‘The necessaries of life they did,’ replied Monsieur de Sevrac; ‘nature required no more.’
          ‘Then’ said Sabina, ‘if the nobles had relinquished their superfluous luxuries, and by a more equal participation, afforded the peasantry something, beyond the bare necessaries of life, would not the world have been more at peace?’
          ‘The human mind is never satisfied. It is restless, irritable, and ever awake to misery:’ answered the Marquis.
          ‘Have not the poor, minds, as well as the rich?’ continued Sabina: ‘Surely they have; and as they are less cultivated, they are more liable to all the defects which you have described. Is it not barbarous then to drive that being to despair, who has not acquired the means of guarding against its approaches?’
          ‘I always pitied the unhappy’ said the Marquis. ‘I never oppressed them, Heaven knows!’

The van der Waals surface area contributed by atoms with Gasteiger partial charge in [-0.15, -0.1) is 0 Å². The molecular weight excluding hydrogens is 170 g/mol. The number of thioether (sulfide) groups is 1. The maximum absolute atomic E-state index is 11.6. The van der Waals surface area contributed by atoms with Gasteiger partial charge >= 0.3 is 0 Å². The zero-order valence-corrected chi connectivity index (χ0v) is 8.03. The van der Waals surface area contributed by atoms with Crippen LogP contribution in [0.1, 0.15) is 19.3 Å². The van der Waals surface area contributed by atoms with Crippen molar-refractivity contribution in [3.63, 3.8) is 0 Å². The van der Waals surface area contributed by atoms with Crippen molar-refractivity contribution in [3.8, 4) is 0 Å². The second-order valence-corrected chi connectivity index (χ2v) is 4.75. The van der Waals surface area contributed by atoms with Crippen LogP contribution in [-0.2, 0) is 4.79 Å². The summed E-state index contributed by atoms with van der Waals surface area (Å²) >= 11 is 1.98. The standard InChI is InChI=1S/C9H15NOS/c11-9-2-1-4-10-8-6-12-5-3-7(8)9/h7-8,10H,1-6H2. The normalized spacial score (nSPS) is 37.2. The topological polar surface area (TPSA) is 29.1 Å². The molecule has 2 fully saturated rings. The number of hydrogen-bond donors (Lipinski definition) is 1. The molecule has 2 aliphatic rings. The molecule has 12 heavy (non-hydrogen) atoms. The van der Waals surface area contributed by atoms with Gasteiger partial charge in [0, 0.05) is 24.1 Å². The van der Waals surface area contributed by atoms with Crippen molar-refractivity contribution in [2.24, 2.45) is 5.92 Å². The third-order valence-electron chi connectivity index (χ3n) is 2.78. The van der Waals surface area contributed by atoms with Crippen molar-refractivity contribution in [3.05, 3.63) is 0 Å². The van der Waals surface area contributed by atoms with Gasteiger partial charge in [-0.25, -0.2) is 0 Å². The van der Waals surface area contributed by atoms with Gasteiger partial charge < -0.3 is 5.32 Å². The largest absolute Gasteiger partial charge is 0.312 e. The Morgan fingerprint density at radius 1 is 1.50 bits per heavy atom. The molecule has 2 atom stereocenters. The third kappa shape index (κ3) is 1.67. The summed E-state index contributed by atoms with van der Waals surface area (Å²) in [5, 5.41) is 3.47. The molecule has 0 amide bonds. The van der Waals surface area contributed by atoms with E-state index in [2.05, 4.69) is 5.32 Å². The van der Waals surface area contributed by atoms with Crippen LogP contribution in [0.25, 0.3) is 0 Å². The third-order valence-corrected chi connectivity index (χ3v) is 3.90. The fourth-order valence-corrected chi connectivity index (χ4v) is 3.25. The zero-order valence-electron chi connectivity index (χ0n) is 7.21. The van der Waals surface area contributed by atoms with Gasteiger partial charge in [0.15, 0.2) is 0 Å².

‘And yet we lived amongst such as never felt for those, whose hard fortune placed them in poverty: all our friends, all our associates, were the enemies of the people,’ cried Sabina.
          ‘Not all I hope,’ answered the Marquis, shuddering at the reflection.
          Madame de Sevrac, endeavoured to change the subject of conversation.
          ‘The storm will soon pass over,’ said she ‘and the journey will be more pleasant after the refreshing torrents have ceased to fall.’
          ‘This,’ replied de Sevrac, ‘is but a transient tempest; when will the storm subside that pours its crimson torrents over my distracted country, that strikes her children to the dust, or scatters them over the earth to beg for mercy? what is to become of her laws? who will afford an asylum to her exiled nobles?’
          ‘Why cannot they live like those happy villagers, whom you described just now?’ cried Sabina. ‘You say, that they labour cheerfully, and dread no punishment: that they have the necessaries of life; and, that Nature requires no more.’
          The simplicity with which Sabina uttered the most penetrating reproofs, silenced Monsieur de Sevrac, the storm passed on, the evening closed, and the remainder of that day was marked by mournful rumination.


[SOURCE: Mary Robinson, Hubert de Sevrac, A Romance of the Eighteenth Century, 3 vols (London: Hookham and Carpenter, 1796), vol. 1, pp. 5–15]